April 1993

Agency for Toxic Substances and Disease Registry

This fact sheet answers the most frequently asked health questions about chromium. For more information, you may call 404-639-6000. This fact sheet is one in a series of summaries about hazardous substances and their health effects. This information is important because this substance may harm you. The effects of exposure to any hazardous substance depend on the dose, the duration, how you are exposed, personal traits and habits, and whether other chemicals are present.

SUMMARY: Exposure to chromium happens mostly from breathing workplace air, or ingesting water or food from soil near waste sites. Chromium can damage the lungs, and cause allergic responses in the skin. Chromium has been found in at least 115 of 1,300 National Priorities List sites identified by the Environmental Protection Agency.

What is chromium?
(Pronounced kro' me-um)

Chromium is a naturally occurring element found in rocks, soil, plants, animals, and in volcanic dust and gases.

Chromium has three main forms chromium(0), chromium(III), and chromium(VI). Chromium(III) compounds are stable and occur naturally, in the environment. Chromium(0) does not occur naturally and chromium (VI) occurs only rarely. Chromium compounds have no taste or odor.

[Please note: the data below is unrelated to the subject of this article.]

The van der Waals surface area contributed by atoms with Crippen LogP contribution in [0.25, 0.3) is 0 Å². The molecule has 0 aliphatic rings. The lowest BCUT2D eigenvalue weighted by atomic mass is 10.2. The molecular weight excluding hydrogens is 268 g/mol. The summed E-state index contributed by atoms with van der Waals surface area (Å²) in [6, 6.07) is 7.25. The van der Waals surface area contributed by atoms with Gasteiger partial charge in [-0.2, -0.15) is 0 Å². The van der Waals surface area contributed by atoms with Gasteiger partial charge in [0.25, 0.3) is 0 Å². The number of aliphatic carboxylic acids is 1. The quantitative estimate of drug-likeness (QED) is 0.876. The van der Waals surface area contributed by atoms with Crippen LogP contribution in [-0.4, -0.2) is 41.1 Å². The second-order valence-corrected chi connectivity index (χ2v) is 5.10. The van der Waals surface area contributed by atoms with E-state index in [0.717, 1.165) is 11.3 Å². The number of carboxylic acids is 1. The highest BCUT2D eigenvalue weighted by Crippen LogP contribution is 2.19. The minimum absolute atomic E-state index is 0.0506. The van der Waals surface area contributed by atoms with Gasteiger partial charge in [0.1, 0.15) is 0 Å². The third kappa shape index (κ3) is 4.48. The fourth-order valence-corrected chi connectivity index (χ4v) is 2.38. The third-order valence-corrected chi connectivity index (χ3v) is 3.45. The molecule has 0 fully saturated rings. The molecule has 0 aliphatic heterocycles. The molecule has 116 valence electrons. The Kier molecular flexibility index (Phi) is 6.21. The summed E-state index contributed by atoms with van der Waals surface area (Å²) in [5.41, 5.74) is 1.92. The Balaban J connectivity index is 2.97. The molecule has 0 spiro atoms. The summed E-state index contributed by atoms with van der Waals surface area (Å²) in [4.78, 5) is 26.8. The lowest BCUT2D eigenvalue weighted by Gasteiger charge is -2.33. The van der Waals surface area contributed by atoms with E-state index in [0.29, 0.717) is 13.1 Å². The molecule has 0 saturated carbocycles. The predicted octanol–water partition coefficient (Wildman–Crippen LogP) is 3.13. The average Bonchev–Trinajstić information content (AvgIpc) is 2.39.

Chromium(III) is an essential nutrient in our diet, but we need only a very small amount. Other forms of chromium are not needed by our bodies.

Chromium is used for making steel and other alloys, bricks in furnaces, and dyes and pigments, and for chrome plating, leather tanning, and wood preserving.

What happens to chromium when it enters the environment?

How might I be exposed to chromium?

How can chromium affect my health?

All forms of chromium can be toxic at high levels, but chromium(VI) is more toxic than chromium(III).

Breathing very high levels of chromium(VI) in air can damage and irritate your nose, lungs, stomach, and intestines. People who are allergic to chromium may also have asthma attacks after breathing high levels of either chromium(VI) or (III).